his visit to the states last year. He told us that in
Greece, my blue eyes would be cause for concern among
some of his countrymen. His mother, for instance, would
most certainly be wary of me at first glance, and he does
not dismiss her apprehension. Ioannis is a professional
artist, holds a phD and is currently working at MIT. Attributing
his belief in matiasma to a rural upbringing and sheltered
lifestyle would not only be patronising, but also inaccurate.
Ioannis is an educated man, yet when he felt ill while
living in Paris several years ago, he called his mother.
She cured him of matiasma over the phone.
blue eyes cause matiasma," he told me. Other Greeks believe
that green-eyed individuals can also cause the evil eye,
or those with connected eyebrows. A common rural belief
is that babies whose breastfeeding is interrupted and
then resumed will have the ability to cast the evil eye.
To most Greeks, those who cause matiasma are not bad people,
though some do believe that only malicious, envious individuals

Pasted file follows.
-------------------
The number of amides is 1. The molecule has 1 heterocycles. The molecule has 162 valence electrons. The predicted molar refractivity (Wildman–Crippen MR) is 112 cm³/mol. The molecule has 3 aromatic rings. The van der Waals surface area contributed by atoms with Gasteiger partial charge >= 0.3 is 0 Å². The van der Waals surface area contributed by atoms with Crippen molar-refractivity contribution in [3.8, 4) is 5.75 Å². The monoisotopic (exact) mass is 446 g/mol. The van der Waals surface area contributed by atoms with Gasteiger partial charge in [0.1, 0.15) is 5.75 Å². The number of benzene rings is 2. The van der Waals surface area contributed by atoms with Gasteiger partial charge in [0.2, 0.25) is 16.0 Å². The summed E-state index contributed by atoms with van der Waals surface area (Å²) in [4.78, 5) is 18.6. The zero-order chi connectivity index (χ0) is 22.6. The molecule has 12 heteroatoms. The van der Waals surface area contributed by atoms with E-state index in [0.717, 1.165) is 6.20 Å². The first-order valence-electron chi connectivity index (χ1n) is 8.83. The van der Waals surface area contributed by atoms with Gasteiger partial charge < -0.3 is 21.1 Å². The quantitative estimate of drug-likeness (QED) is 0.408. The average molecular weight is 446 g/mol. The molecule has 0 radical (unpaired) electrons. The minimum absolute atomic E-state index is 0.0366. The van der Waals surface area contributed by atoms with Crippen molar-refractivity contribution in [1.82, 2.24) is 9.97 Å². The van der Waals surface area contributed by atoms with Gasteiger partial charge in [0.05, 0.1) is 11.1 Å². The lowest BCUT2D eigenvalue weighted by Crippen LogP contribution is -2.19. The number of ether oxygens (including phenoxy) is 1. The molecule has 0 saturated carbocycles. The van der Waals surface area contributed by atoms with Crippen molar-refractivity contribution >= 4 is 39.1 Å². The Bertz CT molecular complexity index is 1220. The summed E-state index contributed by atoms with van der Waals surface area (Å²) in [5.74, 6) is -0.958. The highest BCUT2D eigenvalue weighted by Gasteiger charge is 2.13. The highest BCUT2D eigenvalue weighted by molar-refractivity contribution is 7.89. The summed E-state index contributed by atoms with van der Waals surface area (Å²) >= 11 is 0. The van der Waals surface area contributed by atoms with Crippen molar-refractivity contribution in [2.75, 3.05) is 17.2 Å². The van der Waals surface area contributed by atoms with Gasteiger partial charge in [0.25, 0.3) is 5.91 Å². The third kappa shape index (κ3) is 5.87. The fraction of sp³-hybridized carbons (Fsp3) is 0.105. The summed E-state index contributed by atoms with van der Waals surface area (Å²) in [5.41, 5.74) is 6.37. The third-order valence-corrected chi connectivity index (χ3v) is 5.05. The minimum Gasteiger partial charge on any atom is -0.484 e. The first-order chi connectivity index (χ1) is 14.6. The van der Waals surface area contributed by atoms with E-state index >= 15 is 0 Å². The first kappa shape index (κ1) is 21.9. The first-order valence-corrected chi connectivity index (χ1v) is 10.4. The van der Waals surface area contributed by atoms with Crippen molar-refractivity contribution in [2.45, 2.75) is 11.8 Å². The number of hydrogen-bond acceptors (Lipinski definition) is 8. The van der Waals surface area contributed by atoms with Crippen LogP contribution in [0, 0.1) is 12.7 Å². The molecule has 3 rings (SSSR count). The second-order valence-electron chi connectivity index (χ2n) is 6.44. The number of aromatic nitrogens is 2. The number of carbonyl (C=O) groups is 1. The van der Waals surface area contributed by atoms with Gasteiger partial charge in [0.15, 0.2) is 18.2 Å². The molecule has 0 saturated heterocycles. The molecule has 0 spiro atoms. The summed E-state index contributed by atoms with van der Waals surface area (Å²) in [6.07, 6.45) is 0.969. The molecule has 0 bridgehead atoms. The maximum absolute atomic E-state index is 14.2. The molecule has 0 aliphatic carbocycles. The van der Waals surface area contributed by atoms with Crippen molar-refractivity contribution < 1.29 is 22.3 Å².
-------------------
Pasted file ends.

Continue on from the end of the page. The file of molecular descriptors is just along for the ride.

cause the ailment. The afflicted become sluggish and nauseous
and suffer from a feeling of "having something inside
you"--a lump in the throat. Some believe that matiasma
can kill or maim livestock, cause mechanical failure in
machinery, even topple carts of fruit and brick walls.
Infants are especially susceptible. A young baby can die
if the cure is not administered in time. Those who are
aware of the dangers of praise often spit after paying
a compliment. They may make a spitting motion or sound
when offering praise to a newborn, or mutter "let it not
be bewitched." Compliments should not be given lightly.
What do they say about the road to hell being paved with
good intentions? The road to the evil eye is a similar
For adults, matiasma is not usually considered to be life-threatening.
The cure--xematiasma--is relatively simple, though
it varies from person to person, as does the manner of